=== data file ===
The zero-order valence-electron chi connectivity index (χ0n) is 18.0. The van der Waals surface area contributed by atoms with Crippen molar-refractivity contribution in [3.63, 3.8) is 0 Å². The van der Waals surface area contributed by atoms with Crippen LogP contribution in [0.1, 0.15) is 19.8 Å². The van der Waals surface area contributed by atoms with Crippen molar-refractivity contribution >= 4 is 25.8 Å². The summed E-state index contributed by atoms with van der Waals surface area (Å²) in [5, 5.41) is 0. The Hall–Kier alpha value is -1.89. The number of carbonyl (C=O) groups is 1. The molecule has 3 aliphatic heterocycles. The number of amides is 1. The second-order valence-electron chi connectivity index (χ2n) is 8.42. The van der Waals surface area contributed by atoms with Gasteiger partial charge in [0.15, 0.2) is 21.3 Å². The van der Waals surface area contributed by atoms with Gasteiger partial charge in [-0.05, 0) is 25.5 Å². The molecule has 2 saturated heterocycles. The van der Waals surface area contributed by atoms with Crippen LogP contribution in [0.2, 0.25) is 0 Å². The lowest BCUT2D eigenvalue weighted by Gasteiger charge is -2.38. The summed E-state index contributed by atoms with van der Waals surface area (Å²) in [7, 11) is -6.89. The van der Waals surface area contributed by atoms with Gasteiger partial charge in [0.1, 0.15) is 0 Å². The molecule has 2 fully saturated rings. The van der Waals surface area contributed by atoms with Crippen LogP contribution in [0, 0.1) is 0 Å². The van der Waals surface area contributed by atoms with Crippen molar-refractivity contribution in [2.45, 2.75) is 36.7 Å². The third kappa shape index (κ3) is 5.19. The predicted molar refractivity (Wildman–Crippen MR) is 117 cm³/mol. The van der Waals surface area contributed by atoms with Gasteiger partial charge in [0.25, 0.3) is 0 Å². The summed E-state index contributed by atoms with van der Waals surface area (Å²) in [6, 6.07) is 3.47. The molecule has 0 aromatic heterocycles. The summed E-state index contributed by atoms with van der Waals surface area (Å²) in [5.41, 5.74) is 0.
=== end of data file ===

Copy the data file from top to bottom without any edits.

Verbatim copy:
The zero-order valence-electron chi connectivity index (χ0n) is 18.0. The van der Waals surface area contributed by atoms with Crippen molar-refractivity contribution in [3.63, 3.8) is 0 Å². The van der Waals surface area contributed by atoms with Crippen LogP contribution in [0.1, 0.15) is 19.8 Å². The van der Waals surface area contributed by atoms with Crippen molar-refractivity contribution >= 4 is 25.8 Å². The summed E-state index contributed by atoms with van der Waals surface area (Å²) in [5, 5.41) is 0. The Hall–Kier alpha value is -1.89. The number of carbonyl (C=O) groups is 1. The molecule has 3 aliphatic heterocycles. The number of amides is 1. The second-order valence-electron chi connectivity index (χ2n) is 8.42. The van der Waals surface area contributed by atoms with Gasteiger partial charge in [0.15, 0.2) is 21.3 Å². The van der Waals surface area contributed by atoms with Gasteiger partial charge in [-0.05, 0) is 25.5 Å². The molecule has 2 saturated heterocycles. The van der Waals surface area contributed by atoms with Crippen LogP contribution in [0.2, 0.25) is 0 Å². The lowest BCUT2D eigenvalue weighted by Gasteiger charge is -2.38. The summed E-state index contributed by atoms with van der Waals surface area (Å²) in [7, 11) is -6.89. The van der Waals surface area contributed by atoms with Gasteiger partial charge in [0.1, 0.15) is 0 Å². The molecule has 2 fully saturated rings. The van der Waals surface area contributed by atoms with Crippen LogP contribution in [0, 0.1) is 0 Å². The van der Waals surface area contributed by atoms with Crippen molar-refractivity contribution in [2.45, 2.75) is 36.7 Å². The third kappa shape index (κ3) is 5.19. The predicted molar refractivity (Wildman–Crippen MR) is 117 cm³/mol. The van der Waals surface area contributed by atoms with Gasteiger partial charge in [0.25, 0.3) is 0 Å². The summed E-state index contributed by atoms with van der Waals surface area (Å²) in [6, 6.07) is 3.47. The molecule has 0 aromatic heterocycles. The summed E-state index contributed by atoms with van der Waals surface area (Å²) in [5.41, 5.74) is 0.